Iris Mini: Adjusting Self-Talk

“Talk to yourself like you would to someone you love." - Brené Brown 

When coping with cancer-related stress, our minds may have many negative self-talk thoughts as we try to make sense of the cancer experience. 

Negative self-talk generally consists of one or more of the following:

  • Assumptions. Our minds may draw on our past experiences and beliefs that have been carried over to the present — even if those past experiences and beliefs aren't universal or 100% relevant to the current situation. Sometimes this type of negative self-talk is called "core beliefs” or assumptions. 

  • Generalized and black-and-white thinking. Negative self-talk thoughts may sound like definitive conclusions made during a stressful time. It's helpful to be aware that these types of thoughts might not actually account for the full complexity of a situation, as our minds can restrict our thinking during intense moments. Knowing this helps us to work with our minds to expand our thoughts and consider the situation more fully.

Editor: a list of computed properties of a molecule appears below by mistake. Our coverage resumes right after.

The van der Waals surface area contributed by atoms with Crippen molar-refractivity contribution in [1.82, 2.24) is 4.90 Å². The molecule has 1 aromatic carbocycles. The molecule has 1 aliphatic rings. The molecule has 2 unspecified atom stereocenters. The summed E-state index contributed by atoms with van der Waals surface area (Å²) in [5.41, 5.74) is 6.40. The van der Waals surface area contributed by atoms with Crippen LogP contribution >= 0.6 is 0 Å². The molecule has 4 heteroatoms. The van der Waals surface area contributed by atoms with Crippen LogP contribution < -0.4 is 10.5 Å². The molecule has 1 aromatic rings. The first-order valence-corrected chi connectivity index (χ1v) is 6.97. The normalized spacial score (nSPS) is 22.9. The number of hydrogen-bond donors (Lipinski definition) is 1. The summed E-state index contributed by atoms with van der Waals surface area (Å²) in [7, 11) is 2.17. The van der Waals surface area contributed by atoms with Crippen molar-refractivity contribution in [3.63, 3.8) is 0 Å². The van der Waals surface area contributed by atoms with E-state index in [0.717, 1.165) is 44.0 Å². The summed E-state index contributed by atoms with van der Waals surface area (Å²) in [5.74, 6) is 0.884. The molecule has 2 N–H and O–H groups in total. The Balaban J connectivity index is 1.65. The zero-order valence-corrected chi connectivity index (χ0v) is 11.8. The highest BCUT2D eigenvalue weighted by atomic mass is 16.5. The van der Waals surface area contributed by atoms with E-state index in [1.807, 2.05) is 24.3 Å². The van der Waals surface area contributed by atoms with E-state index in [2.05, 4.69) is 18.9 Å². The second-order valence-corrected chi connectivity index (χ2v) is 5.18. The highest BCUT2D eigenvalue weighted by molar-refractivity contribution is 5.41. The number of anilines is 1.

• Distorted thinking. Negative self-talk thoughts may focus on one outcome and not others or generalize one small detail into something that happens all the time.  Sometimes it helps to ask yourself a few questions to help you to understand if your thoughts could be tweaked to help you feel better.  

Good to Know

It can be helpful to read the Thought Errors list adapted from Aaron Beck, Ph.D. It is a list of common “errors” we make with our mind. Our mind uses these “errors” to help us make a complex situation, or difficult emotion, simpler. However, the nuances get lost in simplicity.

Consider exploring the 7 Strategies for Adapting Your Thinking for some cancer-specific examples.

Exercise: Minimizing Negative Self-Talk

Write down one negative thought or belief you can remember from the last couple of days. Try re-writing the thought using the questions below. 

  • If a friend were saying this, what would I say to them? 

  • Is there another way to see this? Am I seeing all sides of it? 

  • Does it fall into one of the cognitive “errors”?